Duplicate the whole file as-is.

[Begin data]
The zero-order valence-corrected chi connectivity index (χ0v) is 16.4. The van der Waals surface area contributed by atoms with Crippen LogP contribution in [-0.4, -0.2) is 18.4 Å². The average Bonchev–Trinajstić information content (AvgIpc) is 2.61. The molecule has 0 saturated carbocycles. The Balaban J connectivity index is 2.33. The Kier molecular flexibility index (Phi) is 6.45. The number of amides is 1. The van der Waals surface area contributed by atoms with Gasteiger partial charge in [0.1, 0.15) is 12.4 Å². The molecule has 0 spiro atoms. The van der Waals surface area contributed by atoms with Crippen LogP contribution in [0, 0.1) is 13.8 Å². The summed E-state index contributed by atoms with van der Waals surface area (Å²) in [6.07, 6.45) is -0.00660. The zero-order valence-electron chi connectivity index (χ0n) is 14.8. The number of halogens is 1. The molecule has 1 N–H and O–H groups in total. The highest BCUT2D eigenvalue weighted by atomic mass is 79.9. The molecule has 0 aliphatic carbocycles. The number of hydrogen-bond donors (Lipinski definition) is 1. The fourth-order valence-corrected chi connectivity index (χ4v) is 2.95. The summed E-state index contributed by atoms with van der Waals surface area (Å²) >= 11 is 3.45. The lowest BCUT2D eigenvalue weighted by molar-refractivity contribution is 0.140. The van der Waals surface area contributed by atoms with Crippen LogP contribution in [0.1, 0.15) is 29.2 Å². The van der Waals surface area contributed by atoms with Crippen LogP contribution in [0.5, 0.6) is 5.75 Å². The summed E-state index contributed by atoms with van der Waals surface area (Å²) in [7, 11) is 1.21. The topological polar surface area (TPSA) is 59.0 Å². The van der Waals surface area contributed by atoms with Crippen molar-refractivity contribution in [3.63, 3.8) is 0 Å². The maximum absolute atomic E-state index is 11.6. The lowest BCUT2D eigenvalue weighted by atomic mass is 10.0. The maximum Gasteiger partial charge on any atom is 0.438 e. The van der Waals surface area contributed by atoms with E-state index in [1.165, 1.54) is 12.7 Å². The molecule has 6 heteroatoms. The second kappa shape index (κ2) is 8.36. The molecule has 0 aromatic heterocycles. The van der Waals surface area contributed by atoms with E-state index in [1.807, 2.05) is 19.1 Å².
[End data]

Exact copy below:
The zero-order valence-corrected chi connectivity index (χ0v) is 16.4. The van der Waals surface area contributed by atoms with Crippen LogP contribution in [-0.4, -0.2) is 18.4 Å². The average Bonchev–Trinajstić information content (AvgIpc) is 2.61. The molecule has 0 saturated carbocycles. The Balaban J connectivity index is 2.33. The Kier molecular flexibility index (Phi) is 6.45. The number of amides is 1. The van der Waals surface area contributed by atoms with Gasteiger partial charge in [0.1, 0.15) is 12.4 Å². The molecule has 0 spiro atoms. The van der Waals surface area contributed by atoms with Crippen LogP contribution in [0, 0.1) is 13.8 Å². The summed E-state index contributed by atoms with van der Waals surface area (Å²) in [6.07, 6.45) is -0.00660. The zero-order valence-electron chi connectivity index (χ0n) is 14.8. The number of halogens is 1. The molecule has 1 N–H and O–H groups in total. The highest BCUT2D eigenvalue weighted by atomic mass is 79.9. The molecule has 0 aliphatic carbocycles. The number of hydrogen-bond donors (Lipinski definition) is 1. The fourth-order valence-corrected chi connectivity index (χ4v) is 2.95. The summed E-state index contributed by atoms with van der Waals surface area (Å²) >= 11 is 3.45. The lowest BCUT2D eigenvalue weighted by molar-refractivity contribution is 0.140. The van der Waals surface area contributed by atoms with Crippen LogP contribution in [0.1, 0.15) is 29.2 Å². The van der Waals surface area contributed by atoms with Crippen LogP contribution in [0.5, 0.6) is 5.75 Å². The summed E-state index contributed by atoms with van der Waals surface area (Å²) in [7, 11) is 1.21. The topological polar surface area (TPSA) is 59.0 Å². The van der Waals surface area contributed by atoms with Crippen molar-refractivity contribution in [3.63, 3.8) is 0 Å². The maximum absolute atomic E-state index is 11.6. The lowest BCUT2D eigenvalue weighted by atomic mass is 10.0. The maximum Gasteiger partial charge on any atom is 0.438 e. The van der Waals surface area contributed by atoms with E-state index in [1.165, 1.54) is 12.7 Å². The molecule has 6 heteroatoms. The second kappa shape index (κ2) is 8.36. The molecule has 0 aromatic heterocycles. The van der Waals surface area contributed by atoms with E-state index in [1.807, 2.05) is 19.1 Å².